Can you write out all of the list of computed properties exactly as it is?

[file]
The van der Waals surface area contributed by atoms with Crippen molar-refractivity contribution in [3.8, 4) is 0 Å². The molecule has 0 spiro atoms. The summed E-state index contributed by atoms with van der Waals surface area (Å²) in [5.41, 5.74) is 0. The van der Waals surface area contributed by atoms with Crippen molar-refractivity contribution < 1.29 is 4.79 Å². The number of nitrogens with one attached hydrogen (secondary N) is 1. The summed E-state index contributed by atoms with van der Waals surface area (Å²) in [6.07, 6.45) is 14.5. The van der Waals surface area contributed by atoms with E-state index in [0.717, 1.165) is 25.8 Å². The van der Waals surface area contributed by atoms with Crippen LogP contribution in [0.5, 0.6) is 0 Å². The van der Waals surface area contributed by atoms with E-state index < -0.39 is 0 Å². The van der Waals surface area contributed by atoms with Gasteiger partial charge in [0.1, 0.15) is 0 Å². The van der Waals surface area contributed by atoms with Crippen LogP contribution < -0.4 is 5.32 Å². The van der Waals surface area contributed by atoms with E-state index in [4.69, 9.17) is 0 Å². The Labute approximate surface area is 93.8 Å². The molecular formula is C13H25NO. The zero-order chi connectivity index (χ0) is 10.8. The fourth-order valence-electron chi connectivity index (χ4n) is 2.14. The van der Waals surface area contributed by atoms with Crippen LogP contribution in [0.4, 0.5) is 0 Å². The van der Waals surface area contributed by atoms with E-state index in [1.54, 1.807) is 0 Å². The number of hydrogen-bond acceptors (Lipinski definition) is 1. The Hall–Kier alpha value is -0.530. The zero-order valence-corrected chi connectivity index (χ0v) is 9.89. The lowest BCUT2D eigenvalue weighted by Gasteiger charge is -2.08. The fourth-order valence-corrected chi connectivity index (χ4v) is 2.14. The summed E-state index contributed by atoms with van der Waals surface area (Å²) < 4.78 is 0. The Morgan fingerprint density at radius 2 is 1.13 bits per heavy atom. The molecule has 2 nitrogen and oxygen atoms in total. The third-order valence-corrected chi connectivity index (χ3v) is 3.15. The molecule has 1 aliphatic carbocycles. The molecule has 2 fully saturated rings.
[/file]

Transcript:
The van der Waals surface area contributed by atoms with Crippen molar-refractivity contribution in [3.8, 4) is 0 Å². The molecule has 0 spiro atoms. The summed E-state index contributed by atoms with van der Waals surface area (Å²) in [5.41, 5.74) is 0. The van der Waals surface area contributed by atoms with Crippen molar-refractivity contribution < 1.29 is 4.79 Å². The number of nitrogens with one attached hydrogen (secondary N) is 1. The summed E-state index contributed by atoms with van der Waals surface area (Å²) in [6.07, 6.45) is 14.5. The van der Waals surface area contributed by atoms with E-state index in [0.717, 1.165) is 25.8 Å². The van der Waals surface area contributed by atoms with Crippen LogP contribution in [0.5, 0.6) is 0 Å². The van der Waals surface area contributed by atoms with E-state index < -0.39 is 0 Å². The van der Waals surface area contributed by atoms with Gasteiger partial charge in [0.1, 0.15) is 0 Å². The van der Waals surface area contributed by atoms with Crippen LogP contribution < -0.4 is 5.32 Å². The van der Waals surface area contributed by atoms with E-state index in [4.69, 9.17) is 0 Å². The Labute approximate surface area is 93.8 Å². The molecular formula is C13H25NO. The zero-order chi connectivity index (χ0) is 10.8. The fourth-order valence-electron chi connectivity index (χ4n) is 2.14. The van der Waals surface area contributed by atoms with Crippen LogP contribution in [0.4, 0.5) is 0 Å². The van der Waals surface area contributed by atoms with E-state index in [1.54, 1.807) is 0 Å². The number of hydrogen-bond acceptors (Lipinski definition) is 1. The Hall–Kier alpha value is -0.530. The zero-order valence-corrected chi connectivity index (χ0v) is 9.89. The lowest BCUT2D eigenvalue weighted by Gasteiger charge is -2.08. The fourth-order valence-corrected chi connectivity index (χ4v) is 2.14. The summed E-state index contributed by atoms with van der Waals surface area (Å²) < 4.78 is 0. The Morgan fingerprint density at radius 2 is 1.13 bits per heavy atom. The molecule has 2 nitrogen and oxygen atoms in total. The third-order valence-corrected chi connectivity index (χ3v) is 3.15. The molecule has 1 aliphatic carbocycles. The molecule has 2 fully saturated rings.